Late nights, early mornings, Tuscan sunshine and one adventure after another. This must be what it feels like to straddle the gap between the dream world and reality?
I adore starting each day on the terrace, enjoying espresso, spreading preserves over fresh bread, eating Toscano meats and cheeses—plus a few sweet bites of pastry.
We shoved off around 8:30 am for Montalcino (about a 2 hour drive; so worth it). En route we tucked into ‘Bar dell’ Orso’ for a quick panini snack near Monteriggioni. Visualize: Vinci is snuggled between Florence (in the center of Tuscany), and Pisa (on the west coast of Tuscany). We drove from Vinci to Montalcino, by skirting Sienna and driving south.
Just before Montalcino, we visited Lorenzo (above, left). Charismatic, personable and just the guy you want managing some of the world’s best wine: Lorenzo showed us his state of the art (and ‘going green’) facilities. We learned all about Montalcino wines: Montalcino has a cooperative of about 100 growers in a tight quadrant around the city of Montalcino. IGT wines meet the standard requirements, Rosso di Montalcino includes brilliant grapes that follow strict rules to achieve DOCG status and Brunello di Montalcino is an upgraded version of Rosso di Montalcino.
Brunello di Montalcino must age for a minimum of 4 years; they are in short supply and in regular demand around the world (Really? I am only allowed to take TWO bottles home? That’s IT?!!??!). Lorenzo shared about the consortium (the group that manages all rules and regulations for IGT, DOC and DOCG status), the way the vines work, how they age and manage the grapes and the methods to monitoring fermentation (each of their new steel state-of-the-art tanks is monitored via computer—aka degrees, dates, etc.).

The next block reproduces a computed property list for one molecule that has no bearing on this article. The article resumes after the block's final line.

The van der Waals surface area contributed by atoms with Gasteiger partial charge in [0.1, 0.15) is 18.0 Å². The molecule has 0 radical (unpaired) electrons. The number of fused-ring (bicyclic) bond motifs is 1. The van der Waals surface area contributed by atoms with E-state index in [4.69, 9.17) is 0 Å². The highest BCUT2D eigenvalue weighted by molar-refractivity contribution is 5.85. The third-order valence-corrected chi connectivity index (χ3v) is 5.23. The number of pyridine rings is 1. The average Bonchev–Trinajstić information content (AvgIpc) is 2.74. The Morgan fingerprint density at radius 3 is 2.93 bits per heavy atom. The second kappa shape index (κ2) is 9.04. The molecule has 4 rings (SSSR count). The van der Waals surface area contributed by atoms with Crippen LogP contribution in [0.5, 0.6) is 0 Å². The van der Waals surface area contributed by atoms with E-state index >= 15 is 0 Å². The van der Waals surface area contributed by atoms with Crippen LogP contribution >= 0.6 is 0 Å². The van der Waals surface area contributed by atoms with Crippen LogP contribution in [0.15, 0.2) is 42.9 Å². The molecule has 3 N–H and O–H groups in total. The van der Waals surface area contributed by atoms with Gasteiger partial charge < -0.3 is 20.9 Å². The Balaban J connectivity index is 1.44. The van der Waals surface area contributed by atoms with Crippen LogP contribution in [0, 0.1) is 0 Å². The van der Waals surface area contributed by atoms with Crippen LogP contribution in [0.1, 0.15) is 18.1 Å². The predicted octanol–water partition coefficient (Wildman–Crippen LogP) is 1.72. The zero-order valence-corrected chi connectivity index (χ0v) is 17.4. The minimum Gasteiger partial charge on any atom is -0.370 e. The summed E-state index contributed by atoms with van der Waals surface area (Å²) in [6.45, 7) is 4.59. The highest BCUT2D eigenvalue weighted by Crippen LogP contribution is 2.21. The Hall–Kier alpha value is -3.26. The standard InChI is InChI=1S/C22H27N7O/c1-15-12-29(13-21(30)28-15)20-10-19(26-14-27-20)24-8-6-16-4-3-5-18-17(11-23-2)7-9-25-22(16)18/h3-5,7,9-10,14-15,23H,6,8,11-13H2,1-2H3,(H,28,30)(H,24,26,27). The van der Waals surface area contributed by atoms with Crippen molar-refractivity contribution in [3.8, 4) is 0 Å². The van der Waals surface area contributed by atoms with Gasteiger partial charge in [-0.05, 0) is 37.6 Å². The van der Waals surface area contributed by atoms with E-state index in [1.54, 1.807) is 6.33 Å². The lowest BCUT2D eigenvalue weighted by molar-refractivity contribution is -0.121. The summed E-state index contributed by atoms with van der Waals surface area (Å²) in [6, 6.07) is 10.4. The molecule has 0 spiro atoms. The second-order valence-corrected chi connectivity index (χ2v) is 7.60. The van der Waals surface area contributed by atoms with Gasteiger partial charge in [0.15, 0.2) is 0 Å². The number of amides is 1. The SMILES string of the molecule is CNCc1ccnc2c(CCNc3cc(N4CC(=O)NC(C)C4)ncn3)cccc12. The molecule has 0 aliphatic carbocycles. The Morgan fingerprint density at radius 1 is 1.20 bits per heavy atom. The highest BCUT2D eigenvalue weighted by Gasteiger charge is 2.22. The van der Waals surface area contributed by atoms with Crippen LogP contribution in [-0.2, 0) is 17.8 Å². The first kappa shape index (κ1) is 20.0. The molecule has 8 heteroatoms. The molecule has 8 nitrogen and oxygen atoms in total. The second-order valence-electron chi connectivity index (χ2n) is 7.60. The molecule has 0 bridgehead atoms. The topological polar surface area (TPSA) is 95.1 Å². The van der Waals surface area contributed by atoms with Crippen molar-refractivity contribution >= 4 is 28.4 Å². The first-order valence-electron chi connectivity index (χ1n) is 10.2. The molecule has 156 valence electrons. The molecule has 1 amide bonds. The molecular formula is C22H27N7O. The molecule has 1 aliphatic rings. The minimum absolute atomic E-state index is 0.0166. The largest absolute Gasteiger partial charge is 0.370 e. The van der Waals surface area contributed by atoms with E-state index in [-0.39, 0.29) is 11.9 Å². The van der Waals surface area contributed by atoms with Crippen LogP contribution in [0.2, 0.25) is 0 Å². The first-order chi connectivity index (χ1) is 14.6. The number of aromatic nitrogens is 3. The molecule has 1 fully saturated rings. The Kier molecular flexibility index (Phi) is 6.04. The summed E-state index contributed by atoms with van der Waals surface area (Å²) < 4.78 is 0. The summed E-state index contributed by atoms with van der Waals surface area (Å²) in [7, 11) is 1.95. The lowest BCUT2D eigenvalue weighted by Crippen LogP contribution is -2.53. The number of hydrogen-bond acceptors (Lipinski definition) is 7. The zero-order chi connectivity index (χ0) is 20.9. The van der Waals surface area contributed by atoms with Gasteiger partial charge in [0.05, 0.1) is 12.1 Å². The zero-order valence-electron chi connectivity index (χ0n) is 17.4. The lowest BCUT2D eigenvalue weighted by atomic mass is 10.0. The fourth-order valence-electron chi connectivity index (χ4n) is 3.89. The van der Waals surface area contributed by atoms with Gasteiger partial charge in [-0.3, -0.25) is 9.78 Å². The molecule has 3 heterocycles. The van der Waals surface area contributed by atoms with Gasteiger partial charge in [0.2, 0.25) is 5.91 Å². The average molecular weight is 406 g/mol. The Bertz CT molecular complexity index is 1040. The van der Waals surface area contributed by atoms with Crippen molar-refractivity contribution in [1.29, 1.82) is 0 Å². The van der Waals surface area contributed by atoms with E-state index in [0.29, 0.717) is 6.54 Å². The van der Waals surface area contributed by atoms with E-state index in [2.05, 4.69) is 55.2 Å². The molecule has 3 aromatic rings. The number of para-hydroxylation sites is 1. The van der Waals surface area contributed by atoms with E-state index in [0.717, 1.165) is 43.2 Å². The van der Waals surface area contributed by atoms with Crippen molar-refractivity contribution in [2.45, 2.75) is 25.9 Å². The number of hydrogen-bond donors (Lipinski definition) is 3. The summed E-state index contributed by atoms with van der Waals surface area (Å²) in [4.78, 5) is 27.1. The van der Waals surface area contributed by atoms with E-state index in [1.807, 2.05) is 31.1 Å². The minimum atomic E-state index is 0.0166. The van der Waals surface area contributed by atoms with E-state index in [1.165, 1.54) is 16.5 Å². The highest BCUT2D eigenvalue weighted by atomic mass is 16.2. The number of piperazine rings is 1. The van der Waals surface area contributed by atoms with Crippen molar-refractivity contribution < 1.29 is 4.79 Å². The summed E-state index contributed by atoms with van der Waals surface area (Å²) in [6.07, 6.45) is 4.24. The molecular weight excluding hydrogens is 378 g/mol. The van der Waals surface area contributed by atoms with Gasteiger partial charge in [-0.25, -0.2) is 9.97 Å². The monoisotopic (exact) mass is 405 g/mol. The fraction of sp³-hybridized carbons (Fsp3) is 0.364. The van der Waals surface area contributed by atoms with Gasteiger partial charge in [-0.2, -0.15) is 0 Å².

My favorite detail was the goal to accept all the grapes had to offer: first they take these quintessentially brilliant grapes in this ideal micro-climate and churn them to begin fermentation for their wines. After 3 weeks they move just the juice to the next tank and take the remnants: skins and seeds et al, and put them in another container for crushing. This crushing gives even more juice for blending and other uses. After this second crush, the skins/seeds/pulp are moved to a truck and then taken away to be distilled into Grappa.
I bought a bottle of the Brunello di Montalcino Grappa—happiness.
I love Grappa and will ‘drill down’ on it later. (No ahem, I did not say ‘drown in it’ later). I have an affection for Grappa and am in Grappa as with wines: the quality of grapes makes a substantial difference.
After our tour of the winery facility with Lorenzo, we popped into their cellar for a light lunch (meats, cheese, focaccia, olives from southern Italy… ) and a brief wine tasting with Brunellos from 2005, 2006, 2007. I bought a bottle of the 2006, complete with Lorenzo’s signature.
Next up: we visited one of the important estates inside of Montalcino—vines that are in the perfect micro-climate—perhaps the Brunello’s of Brunello’s. We met the grower, his son, his Uncle, snapped pictures and felt ‘molto fortunato.’
It was about 100 degrees, so heading for a brief stroll through a nearby Abbey was a delight. We lit candles for loved ones with recent needs, awash with thankfulness.
More photos—even of a few chianina cows (aka: famous Florentine Bistecca)—then headed into the city of Montalcino. An hour is what we had to absorb this small city, so we went for it: a few spoons of gelato and we whipped our cameras out. We took no prisoners, blitzing Montalcino with unabashed touristic flare (I took tons of pics of signs, doors and windows). We caved and all bought knick-knack straw hats. Yes, really.
En route home we gazed upon fields of sunflowers, perfectly lit Tuscan hill-top villas and rows of well-placed cypress.
Just before reaching our villa in Vinci, we stopped for dinner at Villa I Barronci (near San Casciano) and shared again: meats and cheese. Then we shared ‘Primi’s': a brilliant pasta with ragu and classic Gnudi (super jazzed: will shout out/attempt recipe soon). Secondi’s included Sea Bass (Branzino) and Rabbit, Turkey and Veal. The meats, in my humble opinion, were a bit dry but the Gnudi was melt-in-our mouths good and the Tiramisu one of the best I have tasted. Need I say more?
We are home now, and I scramble to upload today’s pictures and give you a quick summary. Tomorrow is another row of surprises… gastronomic delights at their best. So stay tuned!